EXCEPTIONS PROVE who rules. In the summer of 2015 Angela Merkel suspended the EU’s asylum rules and allowed 1m people into Germany, in the most controversial decision of her tenure. Rather than being returned to their first port of entry in southern Europe, Syrians arriving in Germany were given a new life in Europe’s most prosperous country. Skip forward to December 2021 and asylum rules are being suspended again. This time the aim is to keep people out. Those crossing from Belarus into the EU now face up to four months in a detention centre while their application is processed. Others will not make it even that far. Polish border guards are pushing them back into Belarus, sometimes roughly. Willkommenskultur has been shown the door.
When it comes to asylum policy in the EU, it is as if Mrs Merkel’s “Wir schaffen das” (“We can manage this”) had never been spoken. Fences are springing up. Proposals to share the burden of asylum-seekers more evenly have been stuck for five years. It is far from an isolated case: the most significant policies Mrs Merkel pursued at a European level are being undone. The German chancellor left the European stage only on December 8th, when Olaf Scholz’s coalition of Social Democrats, liberals and Greens officially took power. Yet the mark left by this century’s foremost EU politician is already fading.
Part of this is natural. Even in Germany, a land where consensus is king, a change of government leads to a change of policy. Take its position on central Europe. As chancellor, Mrs Merkel coddled Poland and Hungary as they trampled democratic norms. Mrs Merkel’s Christian Democratic Union (and the Christian Social Union, its Bavarian sibling) hindered measures to curb Hungary and Poland’s governments, such as cutting EU funds or even just isolating them politically. In Mrs Merkel’s mind, the risk of division trumped fears about democracy.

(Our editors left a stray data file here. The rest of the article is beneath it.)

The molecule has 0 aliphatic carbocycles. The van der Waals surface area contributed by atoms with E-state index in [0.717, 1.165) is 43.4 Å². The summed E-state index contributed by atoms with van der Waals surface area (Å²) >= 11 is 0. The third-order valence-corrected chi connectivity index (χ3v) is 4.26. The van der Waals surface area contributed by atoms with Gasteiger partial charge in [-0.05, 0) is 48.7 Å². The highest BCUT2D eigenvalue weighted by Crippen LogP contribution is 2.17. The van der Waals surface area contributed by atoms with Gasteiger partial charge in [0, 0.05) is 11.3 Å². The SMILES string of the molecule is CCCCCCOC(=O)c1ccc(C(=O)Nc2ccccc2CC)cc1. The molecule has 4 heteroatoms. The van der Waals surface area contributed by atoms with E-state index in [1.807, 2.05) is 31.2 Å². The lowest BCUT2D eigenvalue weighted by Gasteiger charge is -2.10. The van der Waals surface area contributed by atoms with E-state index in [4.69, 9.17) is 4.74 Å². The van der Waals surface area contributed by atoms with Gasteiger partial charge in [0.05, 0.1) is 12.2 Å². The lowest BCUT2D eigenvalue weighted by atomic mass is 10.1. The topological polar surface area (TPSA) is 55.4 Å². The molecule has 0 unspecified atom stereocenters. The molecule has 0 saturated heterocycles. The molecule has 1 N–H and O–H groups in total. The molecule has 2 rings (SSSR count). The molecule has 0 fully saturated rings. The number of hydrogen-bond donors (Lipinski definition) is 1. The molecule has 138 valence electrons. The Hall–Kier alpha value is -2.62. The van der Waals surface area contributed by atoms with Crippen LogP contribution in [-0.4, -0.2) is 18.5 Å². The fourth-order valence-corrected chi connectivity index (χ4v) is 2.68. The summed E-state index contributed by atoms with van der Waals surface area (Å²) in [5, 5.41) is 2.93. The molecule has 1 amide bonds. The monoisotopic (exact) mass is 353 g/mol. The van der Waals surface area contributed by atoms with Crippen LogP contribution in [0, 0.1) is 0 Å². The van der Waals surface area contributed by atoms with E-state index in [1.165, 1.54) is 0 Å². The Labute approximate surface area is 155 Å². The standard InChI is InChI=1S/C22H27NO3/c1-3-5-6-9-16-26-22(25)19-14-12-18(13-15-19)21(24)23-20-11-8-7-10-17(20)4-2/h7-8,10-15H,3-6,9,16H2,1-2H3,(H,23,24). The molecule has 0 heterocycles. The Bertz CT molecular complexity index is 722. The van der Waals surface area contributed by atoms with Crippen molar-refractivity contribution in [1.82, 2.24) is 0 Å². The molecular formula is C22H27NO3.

Under the new coalition, a stricter line will emerge. The coalition agreement contained tough provisions on respecting the rule of law. No German government can be seen to throw its weight around on Polish affairs, for fairly obvious reasons. Yet it can stop standing in the way of others, as Mrs Merkel did.
It was a similar story when it came to reforming the EU. Whenever Emmanuel Macron pushed the accelerator of the Franco-German engine, Mrs Merkel would hit the clutch; the car would make a lot of noise, but not go anywhere. In a club of 27, staying still is usually the easiest compromise. It means no one is run over. But it was a particularly enticing option for Germany. After all, from a German perspective, the EU works rather well. It provides Germany with a currency that keeps exports cheap and a large market in which to sell them. Why change the status quo if it works?